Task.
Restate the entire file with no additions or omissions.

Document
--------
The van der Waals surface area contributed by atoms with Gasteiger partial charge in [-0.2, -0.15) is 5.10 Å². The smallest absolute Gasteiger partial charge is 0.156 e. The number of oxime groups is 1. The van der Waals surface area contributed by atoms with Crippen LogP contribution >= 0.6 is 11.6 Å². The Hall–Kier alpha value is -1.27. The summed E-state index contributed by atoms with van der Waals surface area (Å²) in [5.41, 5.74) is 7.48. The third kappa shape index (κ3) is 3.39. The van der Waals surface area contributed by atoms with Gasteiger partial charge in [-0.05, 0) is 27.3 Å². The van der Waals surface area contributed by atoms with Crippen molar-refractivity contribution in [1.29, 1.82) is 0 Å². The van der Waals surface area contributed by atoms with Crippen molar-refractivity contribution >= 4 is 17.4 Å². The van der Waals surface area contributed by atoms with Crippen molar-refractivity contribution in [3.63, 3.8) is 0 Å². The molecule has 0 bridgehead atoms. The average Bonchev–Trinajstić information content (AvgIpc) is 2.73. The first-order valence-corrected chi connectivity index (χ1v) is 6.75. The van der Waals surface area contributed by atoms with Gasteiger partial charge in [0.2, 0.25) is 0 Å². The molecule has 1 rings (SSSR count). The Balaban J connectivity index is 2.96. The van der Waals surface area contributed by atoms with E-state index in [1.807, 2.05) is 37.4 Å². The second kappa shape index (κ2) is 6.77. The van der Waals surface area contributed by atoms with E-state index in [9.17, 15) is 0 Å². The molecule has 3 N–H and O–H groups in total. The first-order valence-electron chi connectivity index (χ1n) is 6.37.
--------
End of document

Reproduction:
The van der Waals surface area contributed by atoms with Gasteiger partial charge in [-0.2, -0.15) is 5.10 Å². The smallest absolute Gasteiger partial charge is 0.156 e. The number of oxime groups is 1. The van der Waals surface area contributed by atoms with Crippen LogP contribution >= 0.6 is 11.6 Å². The Hall–Kier alpha value is -1.27. The summed E-state index contributed by atoms with van der Waals surface area (Å²) in [5.41, 5.74) is 7.48. The third kappa shape index (κ3) is 3.39. The van der Waals surface area contributed by atoms with Gasteiger partial charge in [-0.05, 0) is 27.3 Å². The van der Waals surface area contributed by atoms with Crippen molar-refractivity contribution in [1.29, 1.82) is 0 Å². The van der Waals surface area contributed by atoms with Crippen molar-refractivity contribution >= 4 is 17.4 Å². The van der Waals surface area contributed by atoms with Crippen molar-refractivity contribution in [3.63, 3.8) is 0 Å². The molecule has 0 bridgehead atoms. The average Bonchev–Trinajstić information content (AvgIpc) is 2.73. The first-order valence-corrected chi connectivity index (χ1v) is 6.75. The van der Waals surface area contributed by atoms with Gasteiger partial charge in [0.2, 0.25) is 0 Å². The molecule has 1 rings (SSSR count). The Balaban J connectivity index is 2.96. The van der Waals surface area contributed by atoms with E-state index in [1.807, 2.05) is 37.4 Å². The second kappa shape index (κ2) is 6.77. The van der Waals surface area contributed by atoms with E-state index in [9.17, 15) is 0 Å². The molecule has 3 N–H and O–H groups in total. The first-order valence-electron chi connectivity index (χ1n) is 6.37.